MailChimp’s VP of Talent, Culture, and Inclusion reveals how its new initiatives go beyond tackling burnout and aim to build loyalty. Unleash Your People
We might have seen less of our colleagues during the past 18 months, but burnout has become only too visible.
71% of global respondents to a recent Asana study say they have experienced burnout at least once in the past year, with nearly half citing being overworked as a key factor, and a further 26% attributing “app overload” to making them less efficient.
While there are clearly benefits to remote working, the heightened level of connectivity required is taking its toll.
Well-known email platform MailChimp has followed suit, and even gone one step further, offering paid and unpaid parental leave to all parents in the company during the pandemic, to support home-schooling and childcare efforts.
And as an added bonus, MailChimp’s 1,200 employees are now enjoying “Summer Hours”: a 1 pm finish on Fridays from May 28th to September 3rd, to either spend on personal development or simply recharge ahead of the weekend.
No doubt the initiatives are a great employer brand move, and a surefire way to gain positive PR. But the company’s Atlanta-based VP of Talent, Culture, and Inclusion, Crystal Gaskin, stresses two key things.
Making family focus the norm at MailChimp
First, that giving staff more time to focus on themselves and their families should become the norm beyond the tech industry and across the wider corporate landscape.
“We’ve learned so much around employees’ needs during this experience across 2020. It’s allowed us to think more intentionally about all of our programs, and ask, “What does it need to look like for employees to feel productive, to be cared for?” So I’m hoping this trend continues,” says Gaskin.
Taking a data-driven approach
Second, the company’s feedback-centric approach to policymaking will determine whether the changes – alongside softer touches like meditation support and kits complete with blankets and journals – are helping to keep burnout at bay for the long term.
“We leverage our employee surveys a lot,” Gaskin explains. “We learned that employees really wanted to have more time with their families and to do more personal development.
“The new policies have been extremely well supported by employees – and by leaders especially. The goal was to minimize burnout and fatigue, and take control of what balance looks like for our individual employees,” says Gaskin.
“We’ll be putting these on the docket to get feedback from our employees to see whether these are things they want us to continue next year. Because at some point, we could switch it up and offer something a little bit more nuanced based on what we’re hearing.”
Getting into Mailchimp’s logistics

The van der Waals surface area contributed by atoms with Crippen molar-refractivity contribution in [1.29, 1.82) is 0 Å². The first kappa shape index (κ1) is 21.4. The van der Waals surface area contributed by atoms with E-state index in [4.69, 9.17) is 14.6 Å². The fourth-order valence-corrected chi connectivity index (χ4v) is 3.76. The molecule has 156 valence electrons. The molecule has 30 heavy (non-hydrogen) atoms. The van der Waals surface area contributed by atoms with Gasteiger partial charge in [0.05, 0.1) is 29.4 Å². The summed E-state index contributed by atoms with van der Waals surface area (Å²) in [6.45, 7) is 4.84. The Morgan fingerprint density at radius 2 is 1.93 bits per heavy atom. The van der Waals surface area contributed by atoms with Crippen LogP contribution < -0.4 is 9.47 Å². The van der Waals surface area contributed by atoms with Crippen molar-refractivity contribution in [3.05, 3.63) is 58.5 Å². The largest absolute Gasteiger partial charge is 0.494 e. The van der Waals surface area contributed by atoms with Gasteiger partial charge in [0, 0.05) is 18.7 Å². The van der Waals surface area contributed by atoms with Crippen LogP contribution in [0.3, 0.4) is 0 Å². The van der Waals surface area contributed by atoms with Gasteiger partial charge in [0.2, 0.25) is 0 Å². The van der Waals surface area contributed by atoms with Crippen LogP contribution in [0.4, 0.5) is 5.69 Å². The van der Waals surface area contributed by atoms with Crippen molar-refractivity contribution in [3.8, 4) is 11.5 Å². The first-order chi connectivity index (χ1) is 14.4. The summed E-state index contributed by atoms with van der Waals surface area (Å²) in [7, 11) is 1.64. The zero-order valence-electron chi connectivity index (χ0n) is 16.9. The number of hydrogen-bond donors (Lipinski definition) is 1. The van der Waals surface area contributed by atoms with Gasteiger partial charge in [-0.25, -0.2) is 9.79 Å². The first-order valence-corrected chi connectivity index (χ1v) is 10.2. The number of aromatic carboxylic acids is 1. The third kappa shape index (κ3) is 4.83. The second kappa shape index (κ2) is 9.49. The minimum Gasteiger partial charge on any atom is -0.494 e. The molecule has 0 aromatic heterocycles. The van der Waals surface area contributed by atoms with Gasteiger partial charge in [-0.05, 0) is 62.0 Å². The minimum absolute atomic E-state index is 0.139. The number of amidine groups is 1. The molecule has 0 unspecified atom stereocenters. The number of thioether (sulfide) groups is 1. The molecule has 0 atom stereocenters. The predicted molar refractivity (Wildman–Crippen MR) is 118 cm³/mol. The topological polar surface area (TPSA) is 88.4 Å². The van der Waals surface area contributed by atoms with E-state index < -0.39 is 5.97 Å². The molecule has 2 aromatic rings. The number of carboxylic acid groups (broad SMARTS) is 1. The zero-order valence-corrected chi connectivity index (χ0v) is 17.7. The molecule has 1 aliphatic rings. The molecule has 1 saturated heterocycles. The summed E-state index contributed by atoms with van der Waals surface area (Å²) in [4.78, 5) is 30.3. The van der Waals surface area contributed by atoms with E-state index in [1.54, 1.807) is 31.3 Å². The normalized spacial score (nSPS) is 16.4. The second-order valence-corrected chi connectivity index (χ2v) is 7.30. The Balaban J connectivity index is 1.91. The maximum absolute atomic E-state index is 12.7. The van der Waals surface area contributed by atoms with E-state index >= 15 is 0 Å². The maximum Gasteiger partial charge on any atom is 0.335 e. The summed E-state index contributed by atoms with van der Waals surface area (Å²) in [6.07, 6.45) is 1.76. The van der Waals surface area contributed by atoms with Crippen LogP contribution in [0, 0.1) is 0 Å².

The benefits of a company-wide week off are clear, Gaskin adds, but not without thinking of the necessary logistics.
“Having everyone off at the same time is a definite positive. Where we have high degrees of collaboration, and interdependencies on product launches, or customer support, everyone is at the same time enjoying that benefit.
“So there’s no requirement for someone to be left behind and cover someone else’s work, or to come back to an inbox that filled up while you were away. That is really helpful,” Gaskin notes.
“Obviously, on the other side, there’s business continuity. For our customers, in particular, we typically have always had a triage team that has supported customer support when we have, you know, an influx of customer questions coming in.
“So that is something we have planned for ahead of time: to make sure there was adequate coverage from our partners so our customers were well taken care of.”
Gaskin also has the added oversight of ensuring all new policies are inclusive of different employee life experiences.
Attributing previously anonymized surveys with demographic data, she indicates, has been helpful for understanding how a group of employees may experience a policy differently from another.
Gaskin and her team also use insights from employee resource groups to gain additional feedback that may be more qualitative and nuanced than a survey would allow.
Winning the loyalty game
The goal, Gaskin asserts, is for MailChimp’s HR team to become experts in how to manage and cultivate a hybrid workforce.
“We now have to help prepare our organization for the capability to do that in a way that’s inclusive of all employees, regardless of what their preferences are (eg fully remote, remote with some office, or office with some remote).
“That has to be embedded in how we recruit, and how we develop and manage talent,” she explains.
And the endgame for MailChimp? Securing the all-important loyalty that’s being questioned by talk of a “Great Resignation” – ie, that 40% of people want to change jobs this year, and just 17% want to do that full-time in an office.
“With the increased competition in employee options, employees will decide what works best for them,” Gaskin states.
“One of the big lessons we’ve learned is people want to be productive, but in an environment where employers understand everything that we’re managing at home.
“So it’s not okay for it just to be a policy for now and switch later – it has to be sustainable. I think employees are really savvy about this right now.
“We have an advantage of being able to do this really well as a differentiator for our company and our employees.”